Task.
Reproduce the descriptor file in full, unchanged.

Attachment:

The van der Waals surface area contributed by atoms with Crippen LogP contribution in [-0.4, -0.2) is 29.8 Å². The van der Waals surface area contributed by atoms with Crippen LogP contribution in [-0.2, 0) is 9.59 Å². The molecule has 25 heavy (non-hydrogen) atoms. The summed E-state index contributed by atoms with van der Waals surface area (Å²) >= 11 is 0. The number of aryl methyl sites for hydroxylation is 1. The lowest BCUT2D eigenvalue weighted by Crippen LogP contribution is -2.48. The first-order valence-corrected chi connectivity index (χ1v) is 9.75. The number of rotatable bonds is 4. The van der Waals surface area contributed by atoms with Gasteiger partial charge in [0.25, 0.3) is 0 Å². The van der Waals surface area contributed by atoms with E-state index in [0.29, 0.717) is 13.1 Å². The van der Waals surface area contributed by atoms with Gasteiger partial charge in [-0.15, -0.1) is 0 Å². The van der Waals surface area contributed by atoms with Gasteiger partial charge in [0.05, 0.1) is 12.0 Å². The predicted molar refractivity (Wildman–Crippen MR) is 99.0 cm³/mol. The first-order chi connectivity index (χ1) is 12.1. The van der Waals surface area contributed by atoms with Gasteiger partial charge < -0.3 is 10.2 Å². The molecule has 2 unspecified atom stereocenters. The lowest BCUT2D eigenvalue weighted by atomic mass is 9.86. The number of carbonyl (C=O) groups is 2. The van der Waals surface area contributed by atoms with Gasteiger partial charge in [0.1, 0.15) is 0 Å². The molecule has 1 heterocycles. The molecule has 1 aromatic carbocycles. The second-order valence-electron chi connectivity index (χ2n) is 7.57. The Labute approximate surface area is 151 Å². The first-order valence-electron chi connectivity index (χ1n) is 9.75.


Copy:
The van der Waals surface area contributed by atoms with Crippen LogP contribution in [-0.4, -0.2) is 29.8 Å². The van der Waals surface area contributed by atoms with Crippen LogP contribution in [-0.2, 0) is 9.59 Å². The molecule has 25 heavy (non-hydrogen) atoms. The summed E-state index contributed by atoms with van der Waals surface area (Å²) >= 11 is 0. The number of aryl methyl sites for hydroxylation is 1. The lowest BCUT2D eigenvalue weighted by Crippen LogP contribution is -2.48. The first-order valence-corrected chi connectivity index (χ1v) is 9.75. The number of rotatable bonds is 4. The van der Waals surface area contributed by atoms with Gasteiger partial charge in [0.25, 0.3) is 0 Å². The van der Waals surface area contributed by atoms with E-state index in [0.29, 0.717) is 13.1 Å². The van der Waals surface area contributed by atoms with Gasteiger partial charge in [-0.15, -0.1) is 0 Å². The van der Waals surface area contributed by atoms with Gasteiger partial charge in [0.05, 0.1) is 12.0 Å². The predicted molar refractivity (Wildman–Crippen MR) is 99.0 cm³/mol. The first-order chi connectivity index (χ1) is 12.1. The van der Waals surface area contributed by atoms with Gasteiger partial charge < -0.3 is 10.2 Å². The molecule has 2 unspecified atom stereocenters. The lowest BCUT2D eigenvalue weighted by atomic mass is 9.86. The number of carbonyl (C=O) groups is 2. The van der Waals surface area contributed by atoms with Gasteiger partial charge in [0.1, 0.15) is 0 Å². The molecule has 1 heterocycles. The molecule has 1 aromatic carbocycles. The second-order valence-electron chi connectivity index (χ2n) is 7.57. The Labute approximate surface area is 151 Å². The first-order valence-electron chi connectivity index (χ1n) is 9.75.